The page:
Bruce Arena was candid in his assessment of U.S. Soccer’s past and present iterations.
Bruce Arena was candid in his assessment of the U.S. men's national team's past and present iterations, stating that he didn't feel the same connection to the program under Klinsmann's guidance in a new SI feature by Grant Wahl.
The story delves into Arena’s transition back into the head coaching role as he takes over the reins with the U.S. in need of immediate results to qualify for the 2018 World Cup. In it, he reflected on the coaches that followed him—Bob Bradley and Klinsmann.
"I was always proud during Bob’s tenure,” says Arena. “Whether [the team] looked good or didn’t, there was fight—the right mentality, the understanding of team and playing together. In this business, results don’t always go your way, but you want to make sure the group is there collectively, and during Bob’s tenure that was the case.”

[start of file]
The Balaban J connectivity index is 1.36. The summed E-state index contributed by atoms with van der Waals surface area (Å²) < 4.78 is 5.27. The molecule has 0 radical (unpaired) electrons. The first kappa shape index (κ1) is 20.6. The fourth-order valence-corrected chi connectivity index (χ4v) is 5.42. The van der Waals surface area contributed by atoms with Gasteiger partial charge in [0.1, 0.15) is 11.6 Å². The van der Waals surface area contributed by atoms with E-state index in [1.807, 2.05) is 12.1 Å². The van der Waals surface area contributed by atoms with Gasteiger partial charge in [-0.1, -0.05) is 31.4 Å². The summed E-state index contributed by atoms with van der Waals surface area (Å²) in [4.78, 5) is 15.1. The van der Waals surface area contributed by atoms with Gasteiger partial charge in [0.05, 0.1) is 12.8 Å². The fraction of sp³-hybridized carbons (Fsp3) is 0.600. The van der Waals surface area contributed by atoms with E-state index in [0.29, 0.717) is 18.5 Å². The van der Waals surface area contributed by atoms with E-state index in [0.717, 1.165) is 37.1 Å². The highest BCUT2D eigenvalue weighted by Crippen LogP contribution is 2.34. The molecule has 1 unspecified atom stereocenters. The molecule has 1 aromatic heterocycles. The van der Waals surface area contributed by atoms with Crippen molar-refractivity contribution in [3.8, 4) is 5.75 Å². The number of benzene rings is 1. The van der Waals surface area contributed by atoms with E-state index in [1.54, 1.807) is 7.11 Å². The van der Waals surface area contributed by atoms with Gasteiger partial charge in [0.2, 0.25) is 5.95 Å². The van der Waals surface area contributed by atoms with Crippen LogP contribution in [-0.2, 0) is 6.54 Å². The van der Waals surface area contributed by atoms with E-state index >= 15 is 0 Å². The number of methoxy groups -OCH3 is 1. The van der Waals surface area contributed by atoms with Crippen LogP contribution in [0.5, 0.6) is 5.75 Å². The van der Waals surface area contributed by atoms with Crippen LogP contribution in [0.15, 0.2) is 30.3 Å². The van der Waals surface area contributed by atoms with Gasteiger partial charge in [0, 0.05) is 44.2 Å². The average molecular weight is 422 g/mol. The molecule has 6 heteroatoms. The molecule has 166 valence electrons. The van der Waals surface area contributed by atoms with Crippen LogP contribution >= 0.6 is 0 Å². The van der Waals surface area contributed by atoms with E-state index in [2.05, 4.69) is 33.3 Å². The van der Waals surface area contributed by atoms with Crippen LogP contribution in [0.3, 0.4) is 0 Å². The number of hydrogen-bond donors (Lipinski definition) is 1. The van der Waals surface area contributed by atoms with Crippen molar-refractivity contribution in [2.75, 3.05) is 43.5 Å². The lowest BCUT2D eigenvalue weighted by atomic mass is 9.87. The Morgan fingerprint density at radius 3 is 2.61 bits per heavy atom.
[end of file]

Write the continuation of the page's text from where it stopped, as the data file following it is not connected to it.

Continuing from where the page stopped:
“The last four or five years [under Klinsmann], I just didn’t feel a connection to the program,” Arena continues. “There were too many swings up and down along the way that didn’t show the same culture that was developed after ’98. Right or wrong, Jurgen marketed a concept that never got there—about how good they were going to be and the style of play. We [coaches] don’t have a lot of control over that. If you want us to play like one of the great countries in the world, it’s not likely to happen in the short term. That doesn’t mean [our style is] wrong or bad—that means we’re playing the cards that are dealt to us.”
Arena, 65, managed the U.S. from 1998 to 2006, leading the Americans to their best World Cup finish with a quarterfinal appearance in 2002 before a group-stage exit in 2006 led to his departure. Bradley managed the team from 2006–2011, and Klinsmann from 2011 to 2016.
The U.S. plays Jamaica in a friendly on Feb. 3 prior to resuming World Cup qualifying in late March against Honduras and Panama. The U.S. is 0-2-0 in the CONCACAF World Cup qualifying hexagonal after November losses to Mexico and Costa Rica.